By Chris Mackowski & Kristopher D. White
It has been called Robert E. Lee’s supreme moment: riding into the Chancellorsville clearing . . . the mansion itself aflame in the background . . . his gunpowder-smeared soldiers crowding around him, hats off, cheering wildly.
After one of the most audacious gambits of the war, Lee and his men had defeated a foe more than two and half times their size. The Federal commander, “Fighting Joe” Hooker, had boasted days earlier that his plans were perfect—yet his army had crumbled, and Hooker himself had literally been knocked senseless.
History would remember the battle of Chancellorsville as “Lee’s Greatest Victory.”
But Confederate fortunes had reached their high tide. Never again would fortune favor Lee the way it did at Chancellorsville—even though the war continued another two years.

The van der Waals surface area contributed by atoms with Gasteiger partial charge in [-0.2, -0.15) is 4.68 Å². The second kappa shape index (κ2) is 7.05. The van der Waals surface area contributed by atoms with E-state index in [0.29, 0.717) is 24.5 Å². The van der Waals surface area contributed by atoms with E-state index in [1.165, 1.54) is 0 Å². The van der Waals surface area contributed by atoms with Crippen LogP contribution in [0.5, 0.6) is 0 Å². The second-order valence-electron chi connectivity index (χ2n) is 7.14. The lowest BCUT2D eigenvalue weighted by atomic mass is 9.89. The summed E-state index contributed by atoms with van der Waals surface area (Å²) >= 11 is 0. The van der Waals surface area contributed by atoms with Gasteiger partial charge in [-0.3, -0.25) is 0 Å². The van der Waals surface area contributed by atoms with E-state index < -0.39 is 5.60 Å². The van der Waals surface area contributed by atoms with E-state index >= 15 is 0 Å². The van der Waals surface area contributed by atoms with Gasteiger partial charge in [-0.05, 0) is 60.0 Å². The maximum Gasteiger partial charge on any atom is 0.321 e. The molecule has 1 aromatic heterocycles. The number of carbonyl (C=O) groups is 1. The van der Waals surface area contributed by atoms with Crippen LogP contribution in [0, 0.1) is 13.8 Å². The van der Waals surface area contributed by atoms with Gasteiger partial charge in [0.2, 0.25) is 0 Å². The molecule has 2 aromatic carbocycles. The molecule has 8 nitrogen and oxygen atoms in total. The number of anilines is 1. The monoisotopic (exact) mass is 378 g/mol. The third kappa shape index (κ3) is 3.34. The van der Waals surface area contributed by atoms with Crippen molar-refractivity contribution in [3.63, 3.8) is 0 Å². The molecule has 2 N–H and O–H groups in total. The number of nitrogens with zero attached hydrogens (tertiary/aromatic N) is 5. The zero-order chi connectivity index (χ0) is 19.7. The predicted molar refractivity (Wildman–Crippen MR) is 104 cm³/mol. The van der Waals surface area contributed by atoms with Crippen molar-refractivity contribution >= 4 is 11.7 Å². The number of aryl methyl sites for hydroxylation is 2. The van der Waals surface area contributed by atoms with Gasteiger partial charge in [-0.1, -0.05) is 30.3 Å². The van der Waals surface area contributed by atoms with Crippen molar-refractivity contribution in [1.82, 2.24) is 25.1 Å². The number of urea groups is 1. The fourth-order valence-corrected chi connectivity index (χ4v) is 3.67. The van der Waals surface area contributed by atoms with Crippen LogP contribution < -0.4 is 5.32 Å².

That Furious Struggle: Chancellorsville and the High Tide of the Confederacy recounts the story of the Army of Northern Virginia’s last offensive battlefield victory—a tale of triumph and tragedy that includes the second-bloodiest day of the Civil War; the mortal wounding of one of Confederacy’s greatest icons, Stonewall Jackson; and the bold leadership of the man known as “audacity itself.”
Told in the highly readable style that has become the hallmark of the Emerging Civil War Series, That Furious Struggle contains more than a hundred and fifty modern and historical photos, outstanding maps, and an insider’s perspective of the battlefield as told by historians who intimately know the ground and the battle.
Along with an engaging narrative by White and Mackowski, That Furious Struggle features several appendices by other ECW historians. Daniel Davis and Phillip Greenwalt look at Stoneman’s Raid; Ryan Quint reconsiders Stonewall Jackson’s flank attack; and Rebecca Oakes looks at the Chancellors of Chancellorsville, caught in the crossfire. The book features ten new maps by cartographer Hal Jespersen, plus more than one hundred and fifty historical and modern photos and images.
The photo shown at left was taken by Adam Wolk at the Devils Den on July 2, 1013 – 150 years after the fighting at this spot.